That was a long time ago. And since then, the gore has been has only ramped up and the deaths heightened. In fact, Glenn's death had previously been faked; the show set it up to look like he died pinned under the body of another survivor. Glenn was fine; fans' nerves were not.

It's discomfiting to see "Walking Dead" double down on misery when there's already been so much of it. "Game of Thrones" employs its fair share of violence and grief, but at least it takes breaks to ride dragons now and again.

Not all fans were dismayed by the disheartening run of events. Several audience members praised the acting chops of Andrew Lincoln (who plays lost sheriff Rick Grimes) and demanded an Emmy nomination for the episode.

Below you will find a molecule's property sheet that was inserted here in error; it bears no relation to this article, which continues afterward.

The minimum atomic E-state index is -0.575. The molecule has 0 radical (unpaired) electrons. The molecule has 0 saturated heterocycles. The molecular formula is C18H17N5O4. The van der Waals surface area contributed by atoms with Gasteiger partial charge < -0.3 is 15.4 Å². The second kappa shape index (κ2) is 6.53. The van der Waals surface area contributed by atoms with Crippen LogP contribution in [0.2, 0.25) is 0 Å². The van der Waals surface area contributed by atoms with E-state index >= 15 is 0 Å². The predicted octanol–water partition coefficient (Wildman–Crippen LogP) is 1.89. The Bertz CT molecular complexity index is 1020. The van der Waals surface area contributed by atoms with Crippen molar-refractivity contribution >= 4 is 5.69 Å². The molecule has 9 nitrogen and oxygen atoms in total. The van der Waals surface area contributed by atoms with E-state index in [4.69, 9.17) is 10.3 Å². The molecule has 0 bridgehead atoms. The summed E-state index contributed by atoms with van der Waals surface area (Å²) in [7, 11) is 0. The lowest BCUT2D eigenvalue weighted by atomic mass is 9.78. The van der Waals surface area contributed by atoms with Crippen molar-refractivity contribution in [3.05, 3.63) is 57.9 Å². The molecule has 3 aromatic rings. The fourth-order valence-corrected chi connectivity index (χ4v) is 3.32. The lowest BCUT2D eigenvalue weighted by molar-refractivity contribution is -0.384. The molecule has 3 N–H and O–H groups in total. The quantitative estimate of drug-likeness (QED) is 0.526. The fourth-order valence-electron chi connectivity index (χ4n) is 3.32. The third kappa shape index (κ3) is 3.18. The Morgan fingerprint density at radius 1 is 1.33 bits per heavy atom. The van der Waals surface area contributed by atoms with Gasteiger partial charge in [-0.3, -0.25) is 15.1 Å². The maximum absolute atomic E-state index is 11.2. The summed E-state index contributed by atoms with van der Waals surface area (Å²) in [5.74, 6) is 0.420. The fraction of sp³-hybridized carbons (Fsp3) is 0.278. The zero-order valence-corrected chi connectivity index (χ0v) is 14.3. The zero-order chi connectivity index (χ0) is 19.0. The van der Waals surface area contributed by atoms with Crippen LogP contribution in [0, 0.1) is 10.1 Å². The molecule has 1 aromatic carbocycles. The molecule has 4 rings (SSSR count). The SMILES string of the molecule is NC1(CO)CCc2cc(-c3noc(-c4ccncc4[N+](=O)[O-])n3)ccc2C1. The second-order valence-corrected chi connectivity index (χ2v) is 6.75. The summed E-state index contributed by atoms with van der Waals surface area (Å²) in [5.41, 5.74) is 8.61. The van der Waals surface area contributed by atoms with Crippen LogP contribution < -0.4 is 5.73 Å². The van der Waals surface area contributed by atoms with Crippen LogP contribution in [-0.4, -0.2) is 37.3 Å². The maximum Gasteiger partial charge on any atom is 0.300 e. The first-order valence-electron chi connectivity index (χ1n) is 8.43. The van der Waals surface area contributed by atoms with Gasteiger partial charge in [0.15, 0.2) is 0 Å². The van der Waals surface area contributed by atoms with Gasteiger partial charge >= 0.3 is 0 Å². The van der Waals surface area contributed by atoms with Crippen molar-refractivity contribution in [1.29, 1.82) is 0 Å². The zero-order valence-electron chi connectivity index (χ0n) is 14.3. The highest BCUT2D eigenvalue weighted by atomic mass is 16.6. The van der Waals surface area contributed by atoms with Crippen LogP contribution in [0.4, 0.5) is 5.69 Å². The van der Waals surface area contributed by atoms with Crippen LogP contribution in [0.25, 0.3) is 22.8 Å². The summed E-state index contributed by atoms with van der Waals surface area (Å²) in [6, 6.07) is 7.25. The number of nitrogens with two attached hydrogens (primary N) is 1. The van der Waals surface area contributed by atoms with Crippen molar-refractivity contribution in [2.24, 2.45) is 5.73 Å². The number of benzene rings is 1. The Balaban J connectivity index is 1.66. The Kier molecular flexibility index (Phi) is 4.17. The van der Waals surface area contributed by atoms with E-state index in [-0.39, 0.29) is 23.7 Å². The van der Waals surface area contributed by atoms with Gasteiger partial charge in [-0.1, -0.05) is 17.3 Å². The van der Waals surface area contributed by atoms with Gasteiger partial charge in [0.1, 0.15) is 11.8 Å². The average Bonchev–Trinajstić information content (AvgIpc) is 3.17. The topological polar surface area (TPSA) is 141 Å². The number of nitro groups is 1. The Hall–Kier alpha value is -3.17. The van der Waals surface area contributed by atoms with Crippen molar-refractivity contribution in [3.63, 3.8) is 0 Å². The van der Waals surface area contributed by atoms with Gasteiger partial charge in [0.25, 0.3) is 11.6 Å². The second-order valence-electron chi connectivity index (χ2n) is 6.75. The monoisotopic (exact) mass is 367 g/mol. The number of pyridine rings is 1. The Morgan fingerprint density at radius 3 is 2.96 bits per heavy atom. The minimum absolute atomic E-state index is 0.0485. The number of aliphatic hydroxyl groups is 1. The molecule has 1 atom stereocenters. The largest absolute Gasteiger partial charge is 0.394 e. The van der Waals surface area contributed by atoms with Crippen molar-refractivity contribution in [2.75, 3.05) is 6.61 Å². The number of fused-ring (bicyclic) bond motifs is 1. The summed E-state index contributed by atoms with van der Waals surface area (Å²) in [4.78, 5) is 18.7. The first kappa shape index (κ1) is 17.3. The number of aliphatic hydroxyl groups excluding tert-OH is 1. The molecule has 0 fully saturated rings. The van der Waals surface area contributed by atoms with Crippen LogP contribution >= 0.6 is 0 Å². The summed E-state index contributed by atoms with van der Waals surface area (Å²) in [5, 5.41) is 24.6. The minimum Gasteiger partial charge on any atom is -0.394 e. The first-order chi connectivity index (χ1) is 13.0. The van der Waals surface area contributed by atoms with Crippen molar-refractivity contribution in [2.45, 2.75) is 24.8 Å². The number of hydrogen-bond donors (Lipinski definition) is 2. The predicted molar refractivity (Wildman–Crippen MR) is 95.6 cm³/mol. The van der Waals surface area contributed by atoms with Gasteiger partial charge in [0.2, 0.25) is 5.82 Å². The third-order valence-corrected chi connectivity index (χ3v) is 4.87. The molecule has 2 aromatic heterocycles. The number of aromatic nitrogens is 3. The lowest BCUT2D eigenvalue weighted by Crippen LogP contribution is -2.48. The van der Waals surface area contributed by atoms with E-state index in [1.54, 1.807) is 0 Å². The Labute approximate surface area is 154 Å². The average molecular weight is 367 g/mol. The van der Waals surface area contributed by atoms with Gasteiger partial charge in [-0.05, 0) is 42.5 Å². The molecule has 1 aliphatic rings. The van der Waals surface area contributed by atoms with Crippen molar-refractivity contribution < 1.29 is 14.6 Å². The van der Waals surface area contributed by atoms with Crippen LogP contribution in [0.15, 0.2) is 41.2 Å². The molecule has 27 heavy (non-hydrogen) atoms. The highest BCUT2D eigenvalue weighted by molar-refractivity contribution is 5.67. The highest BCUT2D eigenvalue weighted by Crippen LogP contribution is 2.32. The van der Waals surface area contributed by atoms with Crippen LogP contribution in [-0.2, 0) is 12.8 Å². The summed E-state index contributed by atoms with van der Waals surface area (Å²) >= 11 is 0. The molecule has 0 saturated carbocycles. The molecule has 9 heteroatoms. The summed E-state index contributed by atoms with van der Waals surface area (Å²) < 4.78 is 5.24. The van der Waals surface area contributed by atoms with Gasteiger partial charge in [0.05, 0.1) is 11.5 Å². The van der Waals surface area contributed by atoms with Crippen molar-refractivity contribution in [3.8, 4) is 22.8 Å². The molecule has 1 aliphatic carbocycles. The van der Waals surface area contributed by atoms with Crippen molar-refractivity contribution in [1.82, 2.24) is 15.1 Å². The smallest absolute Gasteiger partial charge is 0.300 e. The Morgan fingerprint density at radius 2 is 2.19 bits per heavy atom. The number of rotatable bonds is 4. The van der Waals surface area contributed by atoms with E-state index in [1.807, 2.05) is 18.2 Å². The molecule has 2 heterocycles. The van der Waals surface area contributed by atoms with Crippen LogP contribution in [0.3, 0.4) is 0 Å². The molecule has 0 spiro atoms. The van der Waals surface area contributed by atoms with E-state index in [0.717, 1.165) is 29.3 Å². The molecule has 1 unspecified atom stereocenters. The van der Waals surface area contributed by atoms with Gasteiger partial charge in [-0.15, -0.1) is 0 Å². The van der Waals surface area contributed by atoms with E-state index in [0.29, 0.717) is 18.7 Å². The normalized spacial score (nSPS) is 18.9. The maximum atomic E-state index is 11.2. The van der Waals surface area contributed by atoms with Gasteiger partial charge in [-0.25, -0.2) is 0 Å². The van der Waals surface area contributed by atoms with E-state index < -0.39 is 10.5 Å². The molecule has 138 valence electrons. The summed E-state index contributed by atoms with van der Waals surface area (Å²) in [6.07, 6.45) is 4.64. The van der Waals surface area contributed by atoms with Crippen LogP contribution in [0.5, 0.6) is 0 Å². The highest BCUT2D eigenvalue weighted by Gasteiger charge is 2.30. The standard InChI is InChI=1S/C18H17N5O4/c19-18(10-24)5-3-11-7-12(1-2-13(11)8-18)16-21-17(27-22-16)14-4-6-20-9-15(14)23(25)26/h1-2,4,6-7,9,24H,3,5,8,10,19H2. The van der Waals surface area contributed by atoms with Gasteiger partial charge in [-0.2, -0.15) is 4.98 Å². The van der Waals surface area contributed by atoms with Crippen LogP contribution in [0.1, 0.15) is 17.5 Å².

Others argued that this is a story about the zombie apocalypse, what did the audience expect? Even within those parameters, the violence depicted is too much, and what is the payoff for six years of loyal viewership? Glenn's horrific death?

Fingers crossed the new cast members and their pet tiger can inject some semblance of hope into the new season. The villain has already promised, "I'm just getting started" to his new prisoners, and AMC seems to back that promise with their own crop of billboards with the words, "We're just getting started," painted across his image.

If this is just the start, it's frightening to contemplate what might be next.